by Luna Erica
As we all surely know, when anything remotely big happens at UCR, the entire community knows in no time. And this time, too, UCR did not disappoint. The reorientation plan that was recently communicated to the students and staff of UCR – a plan that will be in effect very soon – carried with it a large array of emotions: shock, confusion, and maybe even fear in its recipients. The literal question “Is this the beginning of the end?” came to my ears at least three times in the first few days after the announcement of the reorientation. Articles were published; rumours were spread; and discussions were had – all in a spirit that makes me very understanding of the Board’s decision to keep the discussion confidential for a while.
The result of this sudden eruption of information, however, has caused something exceptional to happen within UCR. Both during and after the initial stupefaction, a bridging appeared to occur between those sharing in it. As I already mentioned, articles were published and overall, naturally, people started talking to each other. Whenever I now run into anyone I even remotely know from UCR, the thing we chew over most is the reorientation (apart from the finals that are looming over us, of course). Maybe it’s because we’ve seen each other at the information sessions and heard the wide range of questions everybody seems to have; maybe it’s because we see the alarm in some of the professors that have taught us for so long. In any case, a pattern seems to be forming.
This pattern could be explained using the work of a man named Victor Turner – the man who once coined the anthropological term communitas. He deliberated the rites of passage people undergo when they change positions in their society, and he argued that in this transition, those that collectively experience the change gain a sense of communitas– a heavy feeling of togetherness. In addition, communitas often grows when the changing members of a society are placed outside of the society, and in this case – because of the confidentiality agreement – some may argue that that, too, has happened. Of course, in the case of UCR it is not necessarily the people changing positions – although in the case of certain professors, regrettably, it is – but it is the society itself that is changing. Still, I argue that a stronger sense of communitashas arisen within UCR than existed before the announcement of the changes. Not only have students continually exchanged views on the topic, but professors have made references to the changes as well. Those teachers brave enough to truly excavate the topic in class, I feel, also belong to our newfound communitas– and I assume the same sense has formed among professors exclusively as well.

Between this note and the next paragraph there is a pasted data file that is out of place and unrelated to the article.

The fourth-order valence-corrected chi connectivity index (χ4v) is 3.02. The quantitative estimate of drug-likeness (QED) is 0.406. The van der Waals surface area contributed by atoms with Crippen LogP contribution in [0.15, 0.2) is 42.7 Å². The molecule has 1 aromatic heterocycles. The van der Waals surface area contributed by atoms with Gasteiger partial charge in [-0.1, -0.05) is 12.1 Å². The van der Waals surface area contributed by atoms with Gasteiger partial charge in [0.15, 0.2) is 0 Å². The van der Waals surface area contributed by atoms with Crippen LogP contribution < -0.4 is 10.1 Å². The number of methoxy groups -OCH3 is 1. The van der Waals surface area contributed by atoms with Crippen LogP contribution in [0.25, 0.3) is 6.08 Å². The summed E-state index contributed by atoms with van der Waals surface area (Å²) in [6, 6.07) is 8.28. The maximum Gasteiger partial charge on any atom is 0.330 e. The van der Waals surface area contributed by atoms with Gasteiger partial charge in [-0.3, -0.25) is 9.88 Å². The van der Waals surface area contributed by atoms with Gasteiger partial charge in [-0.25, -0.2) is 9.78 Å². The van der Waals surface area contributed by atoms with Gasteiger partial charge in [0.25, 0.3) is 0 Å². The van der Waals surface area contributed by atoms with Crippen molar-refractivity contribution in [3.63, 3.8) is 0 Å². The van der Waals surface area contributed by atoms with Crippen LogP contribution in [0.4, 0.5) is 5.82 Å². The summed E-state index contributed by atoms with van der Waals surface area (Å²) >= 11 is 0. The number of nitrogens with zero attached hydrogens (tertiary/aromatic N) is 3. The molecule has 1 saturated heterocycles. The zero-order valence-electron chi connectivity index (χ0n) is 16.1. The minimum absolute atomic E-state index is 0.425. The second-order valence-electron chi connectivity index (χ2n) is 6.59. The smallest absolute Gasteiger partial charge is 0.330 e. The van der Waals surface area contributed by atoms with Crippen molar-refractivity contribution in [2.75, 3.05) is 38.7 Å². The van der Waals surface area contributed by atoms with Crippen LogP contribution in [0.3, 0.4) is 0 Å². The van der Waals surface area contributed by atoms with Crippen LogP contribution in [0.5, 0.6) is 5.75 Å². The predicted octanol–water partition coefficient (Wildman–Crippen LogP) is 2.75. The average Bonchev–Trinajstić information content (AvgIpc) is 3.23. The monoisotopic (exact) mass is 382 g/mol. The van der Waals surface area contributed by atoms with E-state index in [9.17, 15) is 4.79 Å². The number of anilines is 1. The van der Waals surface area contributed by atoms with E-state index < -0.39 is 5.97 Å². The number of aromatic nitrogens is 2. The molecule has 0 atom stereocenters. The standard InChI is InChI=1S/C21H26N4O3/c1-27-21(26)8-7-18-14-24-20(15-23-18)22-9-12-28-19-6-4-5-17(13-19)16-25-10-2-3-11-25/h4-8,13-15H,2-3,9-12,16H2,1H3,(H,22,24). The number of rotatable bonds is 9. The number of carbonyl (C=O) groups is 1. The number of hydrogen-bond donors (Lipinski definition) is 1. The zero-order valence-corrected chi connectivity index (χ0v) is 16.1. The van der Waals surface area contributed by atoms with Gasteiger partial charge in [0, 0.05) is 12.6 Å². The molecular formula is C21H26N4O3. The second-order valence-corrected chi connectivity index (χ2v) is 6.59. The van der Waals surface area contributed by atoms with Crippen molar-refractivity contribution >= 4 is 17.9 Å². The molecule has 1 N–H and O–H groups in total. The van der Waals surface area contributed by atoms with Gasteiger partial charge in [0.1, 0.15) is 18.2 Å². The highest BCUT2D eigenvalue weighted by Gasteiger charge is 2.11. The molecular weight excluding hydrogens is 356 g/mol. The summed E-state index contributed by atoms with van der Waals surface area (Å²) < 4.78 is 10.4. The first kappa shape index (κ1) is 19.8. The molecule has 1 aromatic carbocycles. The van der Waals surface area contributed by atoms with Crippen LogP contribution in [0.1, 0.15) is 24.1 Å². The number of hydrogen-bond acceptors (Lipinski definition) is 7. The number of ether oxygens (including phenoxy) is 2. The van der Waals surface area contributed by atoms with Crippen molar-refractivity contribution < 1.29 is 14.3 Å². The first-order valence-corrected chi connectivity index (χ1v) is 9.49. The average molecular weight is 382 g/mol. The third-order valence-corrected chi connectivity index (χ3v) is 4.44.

By now, the news has also spread to other UCs, who are likely even more puzzled than we are. We are gradually informing ourselves and learning that these alterations in the program are likely – hopefully – not as bad as we initially believed. Maybe the communitasis temporary, and maybe it does not affect the merit (or lack thereof) of the changes. But I do believe it has formed among us, and I do believe that it has strengthened our community ever so slightly.
So is this the beginning of the end? I may just be grasping at straws here, but I wouldn’t think so. For as long as the students – and even a portion of the staff – keep chatting to one another, UCR will remain its own rumour-filled yet united self. We had a community before, but now we have communitasas well – and that might make all the difference we want.
Luna Erica, Class of 2020, is a Linguistics, Literature, and Rhetorics major from Eindhoven, the Netherlands.
Image source: photograph by Luna Erica